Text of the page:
By 24/7 Staff / www.supplychain247.com / November 5th, 2015
Speaker Paul Ryan just pulled off what no House leader has been able to do in a decade - corralling an unruly chamber into passing a massive, multi-year highway and transit bill.
The bill is an important first victory for Speaker Paul Ryan, giving him something tangible to underpin his promises of a more open and collaborative legislative process.
Shortly after Thursday’s vote, Ryan played up his new, open era by pointing to the more than 100 amendment votes on the House floor allowed on this bill alone.
“It is a result of a more open process. Over these last four days, the House has debated more amendments than in the last four months combined,” he told reporters.
Of course, Ryan’s role as leader in pushing the bill through was partly serendipitous. A massive budget and debt ceiling deal was hammered out before Ryan took the gavel which cleared the decks, allowing the House to move on to other legislative issues. And the highway bill, with a mid-November deadline to take action, was understood to be next in the queue, even under his predecessor, former Speaker John Boehner.
Still, House leaders knew that while transportation bills are typically bipartisan, something can always go awry in the unpredictable chamber - witness the last bill from 2012, which was so contentious that Boehner had to yank it from the floor.
But for all the leadership pomp, the bill itself does little more than punt on a viable solution for a long-worn problem - how to get federal transportation programs on a sustainable path to solvency. Still, the bill provides a much needed lifeline to the construction industry, which for years has operated under stop and go federal funding while highways and bridges fell further into disrepair.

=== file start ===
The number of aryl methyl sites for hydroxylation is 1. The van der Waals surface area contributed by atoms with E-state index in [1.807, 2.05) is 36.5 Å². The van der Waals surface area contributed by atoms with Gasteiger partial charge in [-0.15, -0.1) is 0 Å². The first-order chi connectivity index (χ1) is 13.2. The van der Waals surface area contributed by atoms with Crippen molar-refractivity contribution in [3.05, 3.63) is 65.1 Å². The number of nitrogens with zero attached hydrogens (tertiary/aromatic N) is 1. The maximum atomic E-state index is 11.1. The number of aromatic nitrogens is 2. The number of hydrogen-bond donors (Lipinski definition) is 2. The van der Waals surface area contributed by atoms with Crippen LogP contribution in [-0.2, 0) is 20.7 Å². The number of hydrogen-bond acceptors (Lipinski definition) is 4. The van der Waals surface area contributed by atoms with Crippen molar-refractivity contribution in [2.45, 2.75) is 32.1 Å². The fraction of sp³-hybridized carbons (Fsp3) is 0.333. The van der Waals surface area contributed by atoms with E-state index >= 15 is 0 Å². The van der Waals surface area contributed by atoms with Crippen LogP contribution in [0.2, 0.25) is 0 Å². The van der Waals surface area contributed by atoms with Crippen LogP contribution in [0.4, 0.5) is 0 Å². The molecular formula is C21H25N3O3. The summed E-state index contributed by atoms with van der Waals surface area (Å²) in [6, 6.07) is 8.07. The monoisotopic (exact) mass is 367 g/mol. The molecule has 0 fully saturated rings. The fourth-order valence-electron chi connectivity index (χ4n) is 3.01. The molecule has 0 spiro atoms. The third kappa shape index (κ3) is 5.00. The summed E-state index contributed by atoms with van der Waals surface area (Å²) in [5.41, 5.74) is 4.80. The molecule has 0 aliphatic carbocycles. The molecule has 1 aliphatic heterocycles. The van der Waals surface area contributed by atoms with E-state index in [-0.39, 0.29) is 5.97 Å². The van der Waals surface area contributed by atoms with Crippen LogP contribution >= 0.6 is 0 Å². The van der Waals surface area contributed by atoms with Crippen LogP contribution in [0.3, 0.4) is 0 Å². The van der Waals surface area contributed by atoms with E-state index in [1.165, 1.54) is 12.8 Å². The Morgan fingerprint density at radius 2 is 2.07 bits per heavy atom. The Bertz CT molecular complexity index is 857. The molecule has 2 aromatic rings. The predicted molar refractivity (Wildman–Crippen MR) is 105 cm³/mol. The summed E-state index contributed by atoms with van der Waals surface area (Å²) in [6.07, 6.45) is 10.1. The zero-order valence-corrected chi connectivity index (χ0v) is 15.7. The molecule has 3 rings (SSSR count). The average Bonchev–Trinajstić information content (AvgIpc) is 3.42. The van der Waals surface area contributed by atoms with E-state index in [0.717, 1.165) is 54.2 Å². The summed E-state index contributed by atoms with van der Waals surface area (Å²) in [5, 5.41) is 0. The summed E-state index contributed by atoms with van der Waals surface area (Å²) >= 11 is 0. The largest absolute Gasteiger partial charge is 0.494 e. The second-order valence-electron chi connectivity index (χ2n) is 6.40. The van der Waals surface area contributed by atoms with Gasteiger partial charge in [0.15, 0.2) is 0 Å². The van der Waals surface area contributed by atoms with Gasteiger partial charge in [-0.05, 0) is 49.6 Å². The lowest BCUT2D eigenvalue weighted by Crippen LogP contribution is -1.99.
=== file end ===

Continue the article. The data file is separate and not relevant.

The House’s base bill, which passed in a 363-64 vote, authorizes nearly $340 billion for highway and transit program over six years. The original bill would have paid for just three years of funding, but an amendment adopted at the last minute Thursday could add an additional $40 billion, shoring up funding for the life of the bill.
The lower chamber’s bill must still be reconciled with a similar Senate bill that also allows for six years of highway and transit policy, albeit at slightly higher funding levels.
Rep. Peter DeFazio (D-Ore.), the top Democrat on the House Transportation Committee, endorsed the bill even though it “isn’t perfect,” saying it under-invests in needed infrastructure. That’s a common refrain among Democrats who have been incensed that Ryan’s new era of openness didn’t include an opportunity to vote on an amendment that would have raised the gas tax.
A Democratic procedural motion that would have encouraged House negotiators to retain the Senate bill’s more robust funding level failed, 179-239, on a vote that remained open more than 10 minutes past its voting window.
Negotiators hope to hammer out a final bill acceptable to lawmakers in both chambers in just a couple of weeks, by the time current Highway Trust Fund policy expires Nov. 20, 2015.
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